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A Tale of Two Pasta Bakes

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It might come as a surprise to some of you that up until very recently (and by recently, I mean this year) I’d never had macaroni cheese. I know, it came as a surprise to me too, I love pasta and I really love cheese. How did I get to the age of 27 without eating macaroni cheese? How could such a thing happen? I wish I could say. Despite my dad hating cheese, I still got a decent amount of cheese on toast and pizza as a child, yet mac and cheese evaded me. As a cookbook obsessed, blogging adult, macaroni cheese was always on my hit list, and with the not so keen on it Boyfriend away in Kenya, now seemed the perfect time to make one from scratch. Being such a classic recipe, there were many cookbooks that I could have got a recipe from but I chose Supper Club by Kerstin Rodgers which hasn’t really been used much at all since I brought it last year. It’s a straightforward recipe where you have to make a cheese sauce (a béchamel sauce with cheese melted into it), boil up some pasta and then combine before popping in the oven. This cheese sauce had the inclusion of whole grain mustard and pickled green peppercorns which I for one was most grateful for. They cut through the richness of the cheese, although not as much as I would have liked. It was a really rich pasta dish and while very tasty, was a bit much. That’s right, it was a bit much for me and I didn’t even have enough cheese as specified in the recipe.

When it comes to pasta, I’m very much on the side of tomato based dishes. I love cheese and cream but given the choice between a carbonara or an arrabiatta, the arrabiatta will win every time. Tastes better, is probably more nutritious and I can easily eat a whole lot more of it than a creamy pasta dish. Winning all round. This then was exactly the kind of dish I craved after waking up on Sunday with the hangover from hell, living room floorboards soaked in 50% vodka and cava, and eggcups coated in pink gunk after being used as makeshift shot glasses. Clearly a good night had been had. What can I say, after years of faithfully relying on cookbooks for culinary inspiration, alcohol gave me a eureka moment and this recipe just popped into my head. I just don’t do my own recipes normally so this really was a bolt out of the blue, any off the cuff recipes I make normally end in disaster. A future career as an alcoholic cookbook author await, naturally. The fact that this recipe also happened to taste delicious whilst using items that I already had in my fridge / cupboards only made me feel more smug that for this bad boy dinner, I had only to rely on myself. This then, is my macaroni mini meatball bake, and it’s perfect comfort food, with the spicy tomato sauce loaded with meatballs and covered in the melted, gooey cheese that’s turned gloriously crunchy around the edges. I don’t like to blow my own horn, but toot toot. Thank you, Smirnoff, for the inspiration.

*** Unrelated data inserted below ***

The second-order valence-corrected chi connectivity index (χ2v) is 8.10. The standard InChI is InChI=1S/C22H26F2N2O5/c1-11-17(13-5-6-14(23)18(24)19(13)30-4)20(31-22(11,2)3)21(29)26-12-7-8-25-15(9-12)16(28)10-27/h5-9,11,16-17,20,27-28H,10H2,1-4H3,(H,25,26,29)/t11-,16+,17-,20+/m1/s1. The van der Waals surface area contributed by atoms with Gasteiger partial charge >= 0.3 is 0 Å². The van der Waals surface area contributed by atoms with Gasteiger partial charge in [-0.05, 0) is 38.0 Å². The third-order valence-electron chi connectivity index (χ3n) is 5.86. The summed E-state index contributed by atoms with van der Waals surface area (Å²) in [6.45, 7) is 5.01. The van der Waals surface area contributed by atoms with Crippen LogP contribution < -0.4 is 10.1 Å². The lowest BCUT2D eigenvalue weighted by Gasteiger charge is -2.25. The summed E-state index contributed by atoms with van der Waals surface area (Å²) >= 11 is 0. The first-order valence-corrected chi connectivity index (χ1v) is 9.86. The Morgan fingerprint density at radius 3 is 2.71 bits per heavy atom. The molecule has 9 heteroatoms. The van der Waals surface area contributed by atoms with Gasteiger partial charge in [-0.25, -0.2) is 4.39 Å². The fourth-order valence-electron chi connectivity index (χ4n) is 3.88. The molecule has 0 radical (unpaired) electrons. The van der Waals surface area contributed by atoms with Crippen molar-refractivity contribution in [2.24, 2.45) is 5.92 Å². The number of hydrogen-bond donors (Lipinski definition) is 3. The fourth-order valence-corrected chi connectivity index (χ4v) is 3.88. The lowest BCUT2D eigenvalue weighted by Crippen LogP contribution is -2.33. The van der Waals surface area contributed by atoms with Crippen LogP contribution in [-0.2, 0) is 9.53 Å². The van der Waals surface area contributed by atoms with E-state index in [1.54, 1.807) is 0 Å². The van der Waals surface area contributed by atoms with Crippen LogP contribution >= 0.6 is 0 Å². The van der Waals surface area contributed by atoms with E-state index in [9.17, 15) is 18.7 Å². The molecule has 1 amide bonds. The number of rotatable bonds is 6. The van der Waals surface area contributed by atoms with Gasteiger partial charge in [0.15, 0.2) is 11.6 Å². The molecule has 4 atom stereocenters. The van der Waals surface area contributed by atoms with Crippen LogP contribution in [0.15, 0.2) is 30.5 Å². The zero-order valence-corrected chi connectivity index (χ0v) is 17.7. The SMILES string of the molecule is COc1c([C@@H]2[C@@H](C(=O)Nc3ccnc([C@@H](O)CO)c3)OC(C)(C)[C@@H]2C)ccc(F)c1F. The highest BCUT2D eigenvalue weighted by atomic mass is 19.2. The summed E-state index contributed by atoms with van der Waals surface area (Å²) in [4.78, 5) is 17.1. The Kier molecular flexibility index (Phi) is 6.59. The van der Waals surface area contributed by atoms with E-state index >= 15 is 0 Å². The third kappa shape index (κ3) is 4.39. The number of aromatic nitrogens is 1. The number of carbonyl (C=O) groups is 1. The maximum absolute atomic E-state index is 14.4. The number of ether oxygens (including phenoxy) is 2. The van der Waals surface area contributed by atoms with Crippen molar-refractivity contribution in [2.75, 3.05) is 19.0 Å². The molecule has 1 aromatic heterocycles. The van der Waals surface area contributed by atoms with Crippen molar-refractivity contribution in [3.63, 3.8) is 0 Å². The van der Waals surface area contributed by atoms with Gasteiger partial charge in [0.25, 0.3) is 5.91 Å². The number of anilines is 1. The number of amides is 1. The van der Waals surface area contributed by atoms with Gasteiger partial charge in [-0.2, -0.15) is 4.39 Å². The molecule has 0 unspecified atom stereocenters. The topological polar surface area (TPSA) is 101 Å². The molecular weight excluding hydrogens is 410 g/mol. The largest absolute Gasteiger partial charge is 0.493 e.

Meatballs:
300g minced beef
1 clove garlic, chopped
2 tsp dried oregano
Salt and pepper

Combine all meatball ingredients together with your hands. Roll into little balls, line up on a baking tray and grill until cooked through (it took me about 10 mins). Cool on kitchen paper. This is just a basic meatball recipe, feel free to add chopped chilli, onion, spices, basil etc according to your own tastes.

Tomato Sauce:
1 onion, chopped finely
2 cloves of garlic, chopped finely
1 red chilli, chopped finely, seeds kept in
1x 400g tin tomatoes
200-300ml chicken stock
Splash of balsamic vinegar
Dried oregano
A few drops of tobasco
1-2tbsp tomato purée
Splash of Worcestershire sauce
Pinch of sugar
Salt and pepper

250g macaroni
Parmesan cheese
Cheddar cheese

Preheat oven to 180 degrees centigrade. Cook the onion, garlic and chilli in a saucepan over a medium heat until soft. Add the tomatoes, bring to the boil. Add the tomato purée, balsamic vinegar, oregano, Tobasco, Worcestershire sauce, and sugar. Add a third of the stock, simmer for 10-15 minutes. If after this it looks too thick, add some more stock. You don’t want it too thick as the macaroni will need a small amount of moisture once in the oven, but you also don’t want a watery sauce, so add the stock little by little until you’re happy with the sauces thickness and consistency. Season.

Cook 250g macaroni for approx 4-5 minutes less than the packet cooking time. Drain, then stir into the tomato sauce. Add the meatballs, stir again and transfer to a square dish (something that you’d make a lasagna for two in). Cover liberally in your grated cheeses and bake in the oven for 20-30 minutes.

Serves 2-3 people (leftovers taste great reheated the next day too).

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Posted by on September 24, 2013 in Baking, Books, Cooking, Food, Italian

 

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A Beautiful Box Of Goodies